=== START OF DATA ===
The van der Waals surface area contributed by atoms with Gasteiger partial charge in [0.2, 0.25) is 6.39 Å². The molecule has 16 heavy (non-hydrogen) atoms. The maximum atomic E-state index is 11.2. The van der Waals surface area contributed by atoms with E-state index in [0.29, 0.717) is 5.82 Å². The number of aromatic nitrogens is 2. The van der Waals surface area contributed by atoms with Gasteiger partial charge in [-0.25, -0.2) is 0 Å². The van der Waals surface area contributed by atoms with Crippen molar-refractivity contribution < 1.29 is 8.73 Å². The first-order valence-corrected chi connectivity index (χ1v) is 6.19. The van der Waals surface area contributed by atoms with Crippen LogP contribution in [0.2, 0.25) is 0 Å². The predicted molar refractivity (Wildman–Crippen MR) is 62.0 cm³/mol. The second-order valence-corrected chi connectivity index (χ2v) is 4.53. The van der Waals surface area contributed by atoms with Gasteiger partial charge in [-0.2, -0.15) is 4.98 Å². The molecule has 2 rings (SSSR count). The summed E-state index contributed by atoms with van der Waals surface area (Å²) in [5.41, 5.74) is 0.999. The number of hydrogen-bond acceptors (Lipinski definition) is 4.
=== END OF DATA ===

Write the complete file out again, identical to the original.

The van der Waals surface area contributed by atoms with Gasteiger partial charge in [0.2, 0.25) is 6.39 Å². The molecule has 16 heavy (non-hydrogen) atoms. The maximum atomic E-state index is 11.2. The van der Waals surface area contributed by atoms with E-state index in [0.29, 0.717) is 5.82 Å². The number of aromatic nitrogens is 2. The van der Waals surface area contributed by atoms with Gasteiger partial charge in [-0.25, -0.2) is 0 Å². The van der Waals surface area contributed by atoms with Crippen molar-refractivity contribution < 1.29 is 8.73 Å². The first-order valence-corrected chi connectivity index (χ1v) is 6.19. The van der Waals surface area contributed by atoms with Crippen LogP contribution in [0.2, 0.25) is 0 Å². The predicted molar refractivity (Wildman–Crippen MR) is 62.0 cm³/mol. The second-order valence-corrected chi connectivity index (χ2v) is 4.53. The van der Waals surface area contributed by atoms with Gasteiger partial charge in [-0.2, -0.15) is 4.98 Å². The molecule has 2 rings (SSSR count). The summed E-state index contributed by atoms with van der Waals surface area (Å²) in [5.41, 5.74) is 0.999. The number of hydrogen-bond acceptors (Lipinski definition) is 4.